City under siege?

Florence sets up task force against deterioration

Editorial Staff
November 16, 2006

In the wake of the Florence flood’s 40th-anniversary celebrations, major social figures in Florence have alarmingly called the public’s attention to the city’s current state of degrade. Citizens, political figures, and even clergy members, have all declared that in the last 40 years, Florence has drastically changed for the worse. Recent outbursts of petty crime, vandalism, an ever-increasing number of tourists, litter and debris left in the streets, street robberies in daylight, sexual assaults, drug-trafficking and beatings in the city centre squares at nightfall as well as the damage done to several religious and artistic treasures have caused some to declare the deteriora-tion of Italy’s most important città dell’arte.

Take the Basilica of Santo Spirito for example, a basilica started by Brunelleschi in 1444, which is now permanently closed to pa-rishioners in the area because the head clergyman can not afford to pay for around the clock security. Just this past week, the basil-ica’s centuries-old door was sprayed with offensive graffiti, marking it the fourth act of vandalism to Santo Spirito in the last six months. The Cardinal of Florence, Ennio Antonelli, was among the first to publicly announce the seriousness of the issue at hand, asserting the ‘moral crisis of the city’s sense of community and identity.’ According to Cardinal Antonelli, the decency and respectabil-ity shown 40 years ago by Florentines during the flood has disappeared, and has given rise to widespread urban decay and the moral degradation demonstrated by the general public. Florence needs a renewed sense of creativity and solidarity, he adds.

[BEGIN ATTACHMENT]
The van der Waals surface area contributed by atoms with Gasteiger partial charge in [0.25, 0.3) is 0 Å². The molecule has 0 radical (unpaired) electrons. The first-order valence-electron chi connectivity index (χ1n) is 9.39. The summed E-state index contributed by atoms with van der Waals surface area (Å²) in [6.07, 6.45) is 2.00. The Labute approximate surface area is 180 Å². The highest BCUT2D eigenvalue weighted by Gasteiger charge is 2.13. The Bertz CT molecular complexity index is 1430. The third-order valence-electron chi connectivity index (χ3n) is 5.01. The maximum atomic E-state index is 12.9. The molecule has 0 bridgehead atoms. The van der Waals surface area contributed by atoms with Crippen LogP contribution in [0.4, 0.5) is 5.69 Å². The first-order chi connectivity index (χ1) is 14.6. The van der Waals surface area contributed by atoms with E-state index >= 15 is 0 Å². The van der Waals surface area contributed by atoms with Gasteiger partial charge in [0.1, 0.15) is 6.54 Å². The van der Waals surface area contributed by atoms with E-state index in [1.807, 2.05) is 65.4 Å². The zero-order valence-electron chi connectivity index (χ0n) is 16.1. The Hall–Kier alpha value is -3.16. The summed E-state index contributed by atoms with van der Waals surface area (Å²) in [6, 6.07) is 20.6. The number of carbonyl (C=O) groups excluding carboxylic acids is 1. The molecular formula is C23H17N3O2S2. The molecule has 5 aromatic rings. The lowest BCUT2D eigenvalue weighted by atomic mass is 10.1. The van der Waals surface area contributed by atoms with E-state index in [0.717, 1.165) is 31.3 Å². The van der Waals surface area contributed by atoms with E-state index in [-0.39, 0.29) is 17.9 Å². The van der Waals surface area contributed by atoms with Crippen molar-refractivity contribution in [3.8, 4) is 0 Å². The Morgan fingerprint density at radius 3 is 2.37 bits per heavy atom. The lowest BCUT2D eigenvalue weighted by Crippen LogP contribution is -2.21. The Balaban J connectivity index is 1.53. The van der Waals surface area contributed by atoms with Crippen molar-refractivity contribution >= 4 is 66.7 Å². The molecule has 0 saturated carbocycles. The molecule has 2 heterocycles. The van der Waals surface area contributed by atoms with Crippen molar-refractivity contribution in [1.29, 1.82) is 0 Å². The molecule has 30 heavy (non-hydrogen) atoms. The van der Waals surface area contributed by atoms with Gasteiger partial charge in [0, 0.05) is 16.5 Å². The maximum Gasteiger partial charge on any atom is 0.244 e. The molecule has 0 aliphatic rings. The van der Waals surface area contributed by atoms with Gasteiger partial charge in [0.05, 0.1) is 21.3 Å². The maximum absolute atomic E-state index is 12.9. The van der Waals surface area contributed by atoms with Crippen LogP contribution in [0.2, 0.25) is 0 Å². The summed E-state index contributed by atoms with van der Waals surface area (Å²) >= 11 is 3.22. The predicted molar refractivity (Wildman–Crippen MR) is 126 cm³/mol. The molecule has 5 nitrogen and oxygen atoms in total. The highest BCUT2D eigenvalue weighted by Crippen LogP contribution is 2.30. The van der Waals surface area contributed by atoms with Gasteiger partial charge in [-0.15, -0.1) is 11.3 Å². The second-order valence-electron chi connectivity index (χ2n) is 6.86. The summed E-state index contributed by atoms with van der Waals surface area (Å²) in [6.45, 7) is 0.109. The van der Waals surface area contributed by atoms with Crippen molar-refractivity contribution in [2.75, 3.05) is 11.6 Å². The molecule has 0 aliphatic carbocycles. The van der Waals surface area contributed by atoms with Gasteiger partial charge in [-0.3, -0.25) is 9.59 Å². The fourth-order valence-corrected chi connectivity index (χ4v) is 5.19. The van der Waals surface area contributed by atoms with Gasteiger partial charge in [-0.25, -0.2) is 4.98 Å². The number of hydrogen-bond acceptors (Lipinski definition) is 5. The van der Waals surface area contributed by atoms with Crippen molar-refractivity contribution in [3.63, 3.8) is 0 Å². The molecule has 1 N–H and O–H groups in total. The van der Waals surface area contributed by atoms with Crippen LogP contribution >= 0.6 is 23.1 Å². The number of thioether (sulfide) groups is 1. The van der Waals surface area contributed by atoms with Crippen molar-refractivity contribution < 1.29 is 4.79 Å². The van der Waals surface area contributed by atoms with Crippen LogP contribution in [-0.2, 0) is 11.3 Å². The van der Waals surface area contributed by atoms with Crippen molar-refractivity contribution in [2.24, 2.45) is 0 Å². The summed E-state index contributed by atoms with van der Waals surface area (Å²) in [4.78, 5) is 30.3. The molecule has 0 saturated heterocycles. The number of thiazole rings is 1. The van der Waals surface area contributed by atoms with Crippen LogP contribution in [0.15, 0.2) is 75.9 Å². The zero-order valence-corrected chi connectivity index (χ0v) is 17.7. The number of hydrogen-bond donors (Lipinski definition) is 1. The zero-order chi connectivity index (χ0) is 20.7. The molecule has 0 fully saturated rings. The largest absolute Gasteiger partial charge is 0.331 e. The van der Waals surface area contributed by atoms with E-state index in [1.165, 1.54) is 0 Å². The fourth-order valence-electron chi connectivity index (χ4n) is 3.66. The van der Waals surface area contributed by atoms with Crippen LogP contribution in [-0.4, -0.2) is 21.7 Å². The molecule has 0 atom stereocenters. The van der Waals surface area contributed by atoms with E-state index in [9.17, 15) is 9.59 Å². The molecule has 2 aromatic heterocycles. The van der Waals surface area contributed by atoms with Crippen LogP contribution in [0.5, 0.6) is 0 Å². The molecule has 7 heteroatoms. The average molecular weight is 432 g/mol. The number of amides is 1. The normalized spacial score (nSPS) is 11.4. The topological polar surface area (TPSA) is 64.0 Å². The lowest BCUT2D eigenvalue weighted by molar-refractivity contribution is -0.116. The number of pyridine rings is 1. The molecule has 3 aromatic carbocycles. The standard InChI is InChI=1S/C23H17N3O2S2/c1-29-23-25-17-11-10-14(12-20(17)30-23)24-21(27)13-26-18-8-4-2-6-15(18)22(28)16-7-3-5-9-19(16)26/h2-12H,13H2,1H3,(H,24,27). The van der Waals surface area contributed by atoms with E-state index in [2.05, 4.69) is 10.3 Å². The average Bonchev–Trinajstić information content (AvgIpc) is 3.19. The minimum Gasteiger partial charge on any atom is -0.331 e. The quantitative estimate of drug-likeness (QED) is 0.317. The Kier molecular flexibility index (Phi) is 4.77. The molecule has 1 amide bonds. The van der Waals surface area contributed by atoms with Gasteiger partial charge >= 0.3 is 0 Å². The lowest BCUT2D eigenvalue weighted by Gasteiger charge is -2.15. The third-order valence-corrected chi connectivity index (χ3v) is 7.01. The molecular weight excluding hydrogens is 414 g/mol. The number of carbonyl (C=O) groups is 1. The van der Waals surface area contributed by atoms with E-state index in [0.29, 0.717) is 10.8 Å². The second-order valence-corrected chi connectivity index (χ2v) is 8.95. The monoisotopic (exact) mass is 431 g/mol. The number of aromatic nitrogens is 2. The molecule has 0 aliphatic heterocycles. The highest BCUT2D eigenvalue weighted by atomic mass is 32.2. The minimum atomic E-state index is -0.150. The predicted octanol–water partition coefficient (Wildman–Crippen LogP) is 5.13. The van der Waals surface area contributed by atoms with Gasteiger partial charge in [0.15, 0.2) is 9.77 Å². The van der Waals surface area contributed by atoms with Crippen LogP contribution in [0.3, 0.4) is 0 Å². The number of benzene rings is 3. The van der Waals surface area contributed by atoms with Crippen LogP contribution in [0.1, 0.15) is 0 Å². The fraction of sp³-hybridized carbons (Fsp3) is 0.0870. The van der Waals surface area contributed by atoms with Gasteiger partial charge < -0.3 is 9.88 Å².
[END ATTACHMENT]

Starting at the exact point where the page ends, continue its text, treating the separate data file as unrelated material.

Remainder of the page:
In the last few days, two ex-mayors of Florence, Mario Primicerio and Giorgio Morales, have called for the creation of a special permanent task force, designed to combat the deterioration and decline of the historic centre, thereby improving the living conditions of its inhabitants. Recently, the city council has met in emergency meetings to discuss how the Public Administration can reverse the degradation process already underway in the city and has reached an agreement on several fronts. The city plans to repair the damage done to San Lorenzo, improve the illumination in Piazza dei Tre Re as a deterrent to crime at night, widen the sidewalk on Via Strozzi so cars will no longer be able to park there, and install a slew of new video surveillance cameras in high-risk areas of the city centre. For example, surveillance cameras monitoring the piazza in front of the Basilica of Santo Spirito will ensure that no further damage is done to this important religious and architectural monument. Surveillance cameras will also be installed in Piazza Indipendenza. More police officers will patrol the city centre at night, both on foot and in patrol cars, in order to ensure public safety and security. Although these efforts are definitely a step towards the betterment of Florence, perhaps what is needed the most are civic-minded citizens who have a role and voice in the administration of the city.

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